As the Western powers advanced into China in the late 1800s and carved it up into “spheres of influence,” China lost much of the territory it had acquired during the previous two centuries, including Vietnam, Laos, Cambodia, Burma and Korea. These humiliating losses led to a series of rebellions against the Qing dynasty, and it ultimately collapsed. While Secretary of State John Hay and the Americans described an Open Door Policy which would ensure equal trading rights for all nations within China, the Chinese rebel “Boxers” marauded through the countryside, slaughtering missionaries and attacking Christian missions. Encouraged by the Empress Dowager Cixi to drive out “foreign devils,” they soon attacked foreigners in Beijing and the Forbidden City. The Boxer Rebellion was finally quelled in 1900.
During her audience with the Empress Dowager, Alice Roosevelt described the impressive and cruel power of the tyrannical ruler contrasted with the young emperor who huddled in a drug-induced stupor, devastated by an opium addiction then ravaging the country since the drug’s arrival through trade with the British. Eight bearers carried Miss Roosevelt through the imperial gardens in a yellow tasseled chair. In 1905 some groups in China were engaged in an active boycott of American goods in an effort to change discriminatory U.S. immigration laws.
After taking a transport to Hong Kong, the Taft party attended a ball at the Hong Kong Club. At the race track, they watched riders mounted on native ponies. Aside from regular races, the party viewed a rickshaw-race, egg-and-spoon races, and other gymkhana events.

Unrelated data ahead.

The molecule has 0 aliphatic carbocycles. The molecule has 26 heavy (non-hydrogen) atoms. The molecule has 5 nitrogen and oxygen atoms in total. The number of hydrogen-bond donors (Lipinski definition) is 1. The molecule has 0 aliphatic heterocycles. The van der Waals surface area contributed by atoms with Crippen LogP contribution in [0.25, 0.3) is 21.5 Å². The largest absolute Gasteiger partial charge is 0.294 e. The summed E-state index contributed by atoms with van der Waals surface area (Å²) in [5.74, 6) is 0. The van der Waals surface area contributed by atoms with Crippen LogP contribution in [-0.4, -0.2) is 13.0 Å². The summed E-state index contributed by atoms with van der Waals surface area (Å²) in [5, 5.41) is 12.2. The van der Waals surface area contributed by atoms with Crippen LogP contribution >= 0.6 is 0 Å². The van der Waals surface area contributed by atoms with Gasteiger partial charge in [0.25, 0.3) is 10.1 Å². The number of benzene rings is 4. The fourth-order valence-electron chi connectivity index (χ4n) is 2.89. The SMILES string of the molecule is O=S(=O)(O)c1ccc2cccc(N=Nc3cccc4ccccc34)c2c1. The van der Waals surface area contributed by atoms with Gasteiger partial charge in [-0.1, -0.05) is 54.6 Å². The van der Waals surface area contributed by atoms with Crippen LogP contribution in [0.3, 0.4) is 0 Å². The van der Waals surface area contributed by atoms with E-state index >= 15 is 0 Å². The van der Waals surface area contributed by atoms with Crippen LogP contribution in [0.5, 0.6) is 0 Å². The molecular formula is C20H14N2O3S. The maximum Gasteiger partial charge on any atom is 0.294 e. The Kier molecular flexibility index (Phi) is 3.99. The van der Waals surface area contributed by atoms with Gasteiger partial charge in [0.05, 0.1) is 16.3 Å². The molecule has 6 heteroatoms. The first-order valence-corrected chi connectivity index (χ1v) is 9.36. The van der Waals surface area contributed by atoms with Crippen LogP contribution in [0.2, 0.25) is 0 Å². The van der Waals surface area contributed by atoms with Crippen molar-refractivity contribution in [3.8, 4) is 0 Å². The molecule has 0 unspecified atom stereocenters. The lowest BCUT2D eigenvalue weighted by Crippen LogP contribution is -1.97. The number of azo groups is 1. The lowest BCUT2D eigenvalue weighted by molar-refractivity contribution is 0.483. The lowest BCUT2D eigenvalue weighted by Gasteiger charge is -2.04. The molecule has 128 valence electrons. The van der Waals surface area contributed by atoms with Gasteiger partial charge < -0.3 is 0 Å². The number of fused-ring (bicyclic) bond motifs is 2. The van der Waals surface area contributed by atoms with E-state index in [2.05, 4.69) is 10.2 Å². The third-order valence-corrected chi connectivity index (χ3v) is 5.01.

From Hong Kong to a brief interlude in Canton, Taft attended meetings on the Chinese boycott of American goods, but none of the women in the party were allowed off a gunboat due to the magnitude of anti-American feelings. Back in Hong Kong, the delegation split up. Alice Roosevelt, Nicholas Longworth, Harry F. Woods, and others went to Beijing. The rest of the party with Secretary Taft sailed to Shanghai on the Korea. While in Shanghai, Taft received news of riots in Tokyo which he attributed to dissatisfaction with the Japanese ministers who negotiated the Portsmouth Peace Treaty and excessive police interference with the protestors.
On a transport through the Yellow Sea, the remaining group including the Newlands, Nicholas Longworth, Bourke Cockran, and Harry Fowler Woods landed at Tientsin and went directly to Beijing. Alice Roosevelt and her group drove by rickshaws to the Temple of Heaven and then to the summer palace where they had an audience with the Empress Dowager.
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